# Understanding Relative Strength

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Relative strength is a measurement that tells you which stock, mutual fund or ETF is stronger when compared with another stock, mutual fund or ETF. It’s like having an arm-wrestling match between each of the investments you are looking at and seeing which one comes out on top.

Knowing which investment is the strongest today is useful for you as an investor because the investments that are strong today tend to be strong tomorrow—unless something happens to weaken them. It’s just like Newton’s first law of motion, which states that every object in a state of motion tends to remain in that state of motion unless an external force is applied to it.

So why do I say small-cap stocks are the place to be right now? Well, let me walk you through the process.

I wanted to know, based on relative strength measurements, which market-cap style group was the best place to be right now. Should I be in large-cap value, mid-cap growth or some other group? To answer my question, I decided to evaluate the following ETFs, which represent the six major market-cap style groups:

– The iShares S&P SmallCap 600 Value Index Fund (IJS)

– The iShares S&P MidCap 400 Value Index Fund (IJJ)

– The iShares S&P 500 [LargeCap] Value Index Fund (IVE)

– The iShares S&P SmallCap 600 Growth Index Fund (IJT)

– The iShares S&P MidCap 400 Growth Index Fund (IJK)

– The iShares S&P 500 [LargeCap] Growth Index Fund (IVW)

While there are many different methods for calculating relative strength, the simplest and most widely used seems to be theNormalized Rate of Change method, so I decided to use it for this illustration. To calculate relative strength using this method, all you have to do is follow these five easy steps:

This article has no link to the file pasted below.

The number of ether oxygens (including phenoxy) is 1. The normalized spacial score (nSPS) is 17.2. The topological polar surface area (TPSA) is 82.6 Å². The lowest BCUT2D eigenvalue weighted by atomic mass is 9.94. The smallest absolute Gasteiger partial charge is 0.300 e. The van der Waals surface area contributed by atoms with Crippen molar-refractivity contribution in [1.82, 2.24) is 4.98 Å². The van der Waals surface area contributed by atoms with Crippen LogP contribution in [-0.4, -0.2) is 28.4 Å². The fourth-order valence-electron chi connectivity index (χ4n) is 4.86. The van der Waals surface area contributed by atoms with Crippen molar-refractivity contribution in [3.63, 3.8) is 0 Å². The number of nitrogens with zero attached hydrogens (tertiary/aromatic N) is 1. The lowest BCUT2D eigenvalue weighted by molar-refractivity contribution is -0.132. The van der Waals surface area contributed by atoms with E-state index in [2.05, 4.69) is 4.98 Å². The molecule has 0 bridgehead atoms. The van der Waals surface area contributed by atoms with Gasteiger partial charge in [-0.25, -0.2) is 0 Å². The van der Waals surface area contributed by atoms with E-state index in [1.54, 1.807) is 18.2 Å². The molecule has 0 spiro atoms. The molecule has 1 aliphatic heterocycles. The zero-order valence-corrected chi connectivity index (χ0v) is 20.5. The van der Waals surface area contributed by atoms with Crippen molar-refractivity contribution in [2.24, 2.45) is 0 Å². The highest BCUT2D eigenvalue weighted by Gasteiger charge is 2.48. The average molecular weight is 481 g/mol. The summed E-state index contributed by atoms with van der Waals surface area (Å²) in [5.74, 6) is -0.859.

1. Decide which stocks, mutual funds or ETFs you would like to compare (the six iShares ETFs above, in this case)

2. Determine the time frame you would like to look at when evaluating these assets (the past month, in this case)

3. Obtain the price data for each of the potential investments you would like to look at

4. Run the following calculation on the data for each potential investment:

### (Price today – Price n periods ago) / Price n period ago

5. Rank the values from highest to lowest

Using this method, I discovered that during the past month, the six ETFs I tested had the following results (ranked in order):

–

### 8.18% Gain

— The iShares S&P SmallCap 600 Value Index Fund (IJS)

–

### 5.92% Gain

— The iShares S&P SmallCap 600 Growth Index Fund (IJT)

– 3.57% Gain — The iShares S&P MidCap 400 Value Index Fund (IJJ)

– 3.14% Gain — The iShares S&P 500 [LargeCap] Value Index Fund (IVE)

– 2.08% Gain — The iShares S&P 500 [LargeCap] Growth Index Fund (IVW)

– 0.64% Gain — The iShares S&P MidCap 400 Growth Index Fund (IJK)

As you can see, the ETF representing the small-cap value index was the clear winner—followed by the ETF representing the small-cap growth index.